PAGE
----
Former Rep. Jesse Jackson Jr. sentenced to 30 months in prison

A tearful Jesse Jackson Jr. was sentenced to 30 months in prison Wednesday after pleading guilty to charges related to illegally spending $750,000 in campaign funds on personal purchases. 

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Federal Judge Amy B. Jackson reprimanded Jackson for using his campaign as his “personal piggy bank” as she handed down the sentence, which will be served in North Carolina. Jackson could have received as many as four years in prison.

The former Democratic congressman from Illinois choked up before the judge as he expressed remorse for his crimes, saying that he was “wrong” and had “misled” the taxpayers he represented.

“I take responsibility for my actions and am very sorry for what I've done,” Jackson said.

With a bevy of friends and family looking on, including his father, the Rev. Jesse Jackson, the former lawmaker and his wife, Sandi Jackson, were sentenced in Washington, D.C., on a felony conspiracy charge and for lying on tax forms, respectively.

In an interview following the sentencing, the Rev. Jesse Jackson said his son remains in treatment for bipolar disorder, which causes his family to fear for his life. The Rev. Jesse Jackson added that he believes his son is strong enough to serve out his prison term.

“He did not even use that as an excuse for his behavior. He was remorseful ... and he is still recovering. Jesse has been very sick. This time a year ago, I really thought we may have lost him. I think he is strong enough now to accept the challenges put before him by the judge. But this has been a very painful journey for our family.”

U.S. Attorney Ronald Machen, who was responsible for prosecuting Jackson, said the case should be a "wake-up call" for other politicians and that Jackson squandered his career for personal gain.

"Jackson’s political potential was unlimited, but he instead chose to treat his campaign account as a personal slush fund, stealing from the people who believed in him so he could live extravagantly," said Machen.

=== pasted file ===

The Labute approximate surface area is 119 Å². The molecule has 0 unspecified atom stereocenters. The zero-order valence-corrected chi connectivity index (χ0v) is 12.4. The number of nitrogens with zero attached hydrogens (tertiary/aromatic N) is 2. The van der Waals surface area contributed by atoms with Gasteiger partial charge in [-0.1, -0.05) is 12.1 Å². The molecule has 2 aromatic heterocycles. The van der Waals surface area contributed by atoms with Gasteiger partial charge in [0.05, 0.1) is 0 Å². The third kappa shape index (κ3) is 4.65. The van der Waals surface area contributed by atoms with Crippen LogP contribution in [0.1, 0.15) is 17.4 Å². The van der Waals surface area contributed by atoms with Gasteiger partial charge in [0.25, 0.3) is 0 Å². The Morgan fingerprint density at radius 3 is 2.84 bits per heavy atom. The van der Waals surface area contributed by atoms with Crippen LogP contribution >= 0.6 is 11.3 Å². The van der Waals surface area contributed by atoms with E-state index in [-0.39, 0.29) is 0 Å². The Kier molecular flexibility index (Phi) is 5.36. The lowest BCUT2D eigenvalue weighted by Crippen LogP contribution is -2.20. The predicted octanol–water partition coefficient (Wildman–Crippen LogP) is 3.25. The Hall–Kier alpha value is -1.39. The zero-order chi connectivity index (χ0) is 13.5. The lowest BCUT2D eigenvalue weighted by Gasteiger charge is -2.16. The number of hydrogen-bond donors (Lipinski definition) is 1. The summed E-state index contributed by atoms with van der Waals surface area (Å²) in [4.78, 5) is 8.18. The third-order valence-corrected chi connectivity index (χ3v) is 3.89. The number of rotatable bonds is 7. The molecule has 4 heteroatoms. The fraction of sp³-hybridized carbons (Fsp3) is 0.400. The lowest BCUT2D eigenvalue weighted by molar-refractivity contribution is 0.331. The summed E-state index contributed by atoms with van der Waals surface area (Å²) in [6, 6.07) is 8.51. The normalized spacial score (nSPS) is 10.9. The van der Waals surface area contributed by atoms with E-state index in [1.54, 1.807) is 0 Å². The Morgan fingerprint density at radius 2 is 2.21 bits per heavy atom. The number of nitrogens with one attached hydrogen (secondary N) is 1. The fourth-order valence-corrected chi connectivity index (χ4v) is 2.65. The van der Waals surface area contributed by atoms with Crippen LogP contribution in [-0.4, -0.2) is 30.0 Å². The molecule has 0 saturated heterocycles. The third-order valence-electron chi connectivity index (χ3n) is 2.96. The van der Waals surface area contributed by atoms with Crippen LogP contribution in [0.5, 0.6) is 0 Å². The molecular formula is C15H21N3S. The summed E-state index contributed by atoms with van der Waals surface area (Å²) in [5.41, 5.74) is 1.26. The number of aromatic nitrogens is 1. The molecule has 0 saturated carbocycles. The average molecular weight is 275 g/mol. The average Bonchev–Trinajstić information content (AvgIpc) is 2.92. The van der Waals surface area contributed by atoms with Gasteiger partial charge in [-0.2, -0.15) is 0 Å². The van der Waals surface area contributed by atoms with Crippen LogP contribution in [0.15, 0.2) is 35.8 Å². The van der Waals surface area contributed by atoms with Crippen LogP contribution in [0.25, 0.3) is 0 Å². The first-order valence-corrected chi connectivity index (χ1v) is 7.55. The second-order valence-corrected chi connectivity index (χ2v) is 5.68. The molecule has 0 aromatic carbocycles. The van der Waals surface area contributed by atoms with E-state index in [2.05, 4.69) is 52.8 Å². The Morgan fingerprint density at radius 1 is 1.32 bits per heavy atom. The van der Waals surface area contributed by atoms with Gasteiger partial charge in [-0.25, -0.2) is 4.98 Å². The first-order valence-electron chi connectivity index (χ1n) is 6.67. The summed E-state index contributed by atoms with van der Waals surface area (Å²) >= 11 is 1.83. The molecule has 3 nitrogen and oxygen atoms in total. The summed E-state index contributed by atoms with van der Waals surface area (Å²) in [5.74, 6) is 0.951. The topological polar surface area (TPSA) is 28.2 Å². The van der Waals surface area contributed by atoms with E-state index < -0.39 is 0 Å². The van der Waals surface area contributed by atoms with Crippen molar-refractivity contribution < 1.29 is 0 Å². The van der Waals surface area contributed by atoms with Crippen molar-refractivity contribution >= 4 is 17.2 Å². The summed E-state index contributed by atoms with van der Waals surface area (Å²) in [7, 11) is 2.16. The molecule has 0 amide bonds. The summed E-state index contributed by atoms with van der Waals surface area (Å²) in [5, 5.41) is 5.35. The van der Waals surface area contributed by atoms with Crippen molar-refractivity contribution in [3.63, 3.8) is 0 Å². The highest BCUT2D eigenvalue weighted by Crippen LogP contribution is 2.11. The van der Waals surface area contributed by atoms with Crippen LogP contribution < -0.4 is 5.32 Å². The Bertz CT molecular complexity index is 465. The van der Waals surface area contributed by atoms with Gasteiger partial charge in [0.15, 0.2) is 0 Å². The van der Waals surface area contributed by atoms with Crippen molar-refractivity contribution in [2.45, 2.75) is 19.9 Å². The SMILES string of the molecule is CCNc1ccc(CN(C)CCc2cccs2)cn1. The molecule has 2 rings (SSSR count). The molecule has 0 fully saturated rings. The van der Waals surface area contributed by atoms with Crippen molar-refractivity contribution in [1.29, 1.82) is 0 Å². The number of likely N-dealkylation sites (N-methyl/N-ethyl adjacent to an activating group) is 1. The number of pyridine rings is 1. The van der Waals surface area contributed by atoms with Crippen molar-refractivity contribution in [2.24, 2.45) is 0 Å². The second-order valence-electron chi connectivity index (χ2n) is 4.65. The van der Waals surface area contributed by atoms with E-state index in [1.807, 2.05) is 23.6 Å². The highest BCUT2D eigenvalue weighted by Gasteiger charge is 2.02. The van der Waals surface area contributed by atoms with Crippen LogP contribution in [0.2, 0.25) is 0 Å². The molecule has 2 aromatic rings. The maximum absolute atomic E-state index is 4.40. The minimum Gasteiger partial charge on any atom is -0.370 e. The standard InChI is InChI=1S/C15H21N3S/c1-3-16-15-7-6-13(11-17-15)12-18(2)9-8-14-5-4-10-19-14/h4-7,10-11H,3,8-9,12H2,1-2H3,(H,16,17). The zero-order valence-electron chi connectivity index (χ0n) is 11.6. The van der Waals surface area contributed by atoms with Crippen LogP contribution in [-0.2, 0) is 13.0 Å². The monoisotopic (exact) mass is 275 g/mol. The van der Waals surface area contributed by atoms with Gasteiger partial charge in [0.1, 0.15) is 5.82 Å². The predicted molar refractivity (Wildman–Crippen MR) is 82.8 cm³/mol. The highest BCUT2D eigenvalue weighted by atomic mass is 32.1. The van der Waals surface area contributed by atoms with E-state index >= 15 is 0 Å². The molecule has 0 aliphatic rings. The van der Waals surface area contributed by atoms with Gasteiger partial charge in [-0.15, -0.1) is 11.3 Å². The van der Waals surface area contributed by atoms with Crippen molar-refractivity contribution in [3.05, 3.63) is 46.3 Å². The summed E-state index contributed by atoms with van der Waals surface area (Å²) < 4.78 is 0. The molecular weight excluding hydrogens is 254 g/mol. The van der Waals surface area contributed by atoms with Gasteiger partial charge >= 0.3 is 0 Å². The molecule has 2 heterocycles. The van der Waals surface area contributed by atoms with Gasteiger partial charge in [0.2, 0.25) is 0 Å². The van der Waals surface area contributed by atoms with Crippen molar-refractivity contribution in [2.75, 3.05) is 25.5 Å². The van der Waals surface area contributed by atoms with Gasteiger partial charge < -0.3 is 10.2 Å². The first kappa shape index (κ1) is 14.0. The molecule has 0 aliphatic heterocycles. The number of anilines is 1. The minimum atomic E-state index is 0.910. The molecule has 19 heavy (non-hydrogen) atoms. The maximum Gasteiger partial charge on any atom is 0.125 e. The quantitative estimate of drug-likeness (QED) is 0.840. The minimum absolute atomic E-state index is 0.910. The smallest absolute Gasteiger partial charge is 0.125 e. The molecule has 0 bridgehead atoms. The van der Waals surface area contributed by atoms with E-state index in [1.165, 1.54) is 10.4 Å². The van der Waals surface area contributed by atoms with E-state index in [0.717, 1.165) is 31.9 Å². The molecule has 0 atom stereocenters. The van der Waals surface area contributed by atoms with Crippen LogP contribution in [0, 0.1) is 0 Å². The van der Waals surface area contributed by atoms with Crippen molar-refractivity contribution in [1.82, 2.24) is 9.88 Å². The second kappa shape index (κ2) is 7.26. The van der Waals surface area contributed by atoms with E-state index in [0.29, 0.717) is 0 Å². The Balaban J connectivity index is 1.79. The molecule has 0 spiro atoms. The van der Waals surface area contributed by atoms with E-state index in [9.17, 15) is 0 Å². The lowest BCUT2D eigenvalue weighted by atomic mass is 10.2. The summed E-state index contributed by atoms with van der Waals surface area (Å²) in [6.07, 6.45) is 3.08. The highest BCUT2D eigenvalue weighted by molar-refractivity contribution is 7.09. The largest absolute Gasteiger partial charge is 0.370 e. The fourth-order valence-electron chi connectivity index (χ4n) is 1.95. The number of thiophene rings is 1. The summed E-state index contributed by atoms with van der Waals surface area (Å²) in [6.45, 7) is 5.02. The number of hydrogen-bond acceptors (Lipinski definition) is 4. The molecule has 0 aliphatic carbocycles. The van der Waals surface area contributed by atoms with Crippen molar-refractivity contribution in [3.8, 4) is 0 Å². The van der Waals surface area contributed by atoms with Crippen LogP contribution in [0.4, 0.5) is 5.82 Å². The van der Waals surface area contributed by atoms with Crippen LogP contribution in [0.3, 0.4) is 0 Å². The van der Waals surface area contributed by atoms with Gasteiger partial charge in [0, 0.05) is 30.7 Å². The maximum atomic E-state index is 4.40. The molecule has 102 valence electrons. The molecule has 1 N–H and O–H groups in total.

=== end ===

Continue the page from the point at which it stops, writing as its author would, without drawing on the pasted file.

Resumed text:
"He squandered his great capacity for public service through outright theft. The prison sentence imposed today should serve as a wake-up call to other public officials who believe there are no consequences for betraying the public trust."

Earlier this year, Jackson admitted to living off of his campaign funds for years, buying televisions, appliances, a Michael Jackson fedora, movie tickets and a $43,000 watch. Jackson’s wife pleaded guilty to failing to report $600,000 in taxable income.


Jackson’s lawyers argued for leniency, citing his reported health concerns, his two children and his continued treatment for bipolar disorder.

The Chicago lawmaker resigned from Congress last year following an enigmatic and prolonged absence from Capitol Hill, which landed him at the Mayo Clinic.

While a handful of his former constituents wrote the sentencing judge, asking her to bring down the full weight of the law on Jackson, some of his former colleagues and political associates have stood by him.

Rep. Marcia Fudge (D-Ohio), the chairwoman of the Congressional Black Caucus, asked the judge for leniency, as did an Illinois Teamsters representative who called on the judge to “be merciful.”

— Mario Trujillo contributed to this 

This report was originally published at 12:58 p.m. and last updated at 3:07 p.m.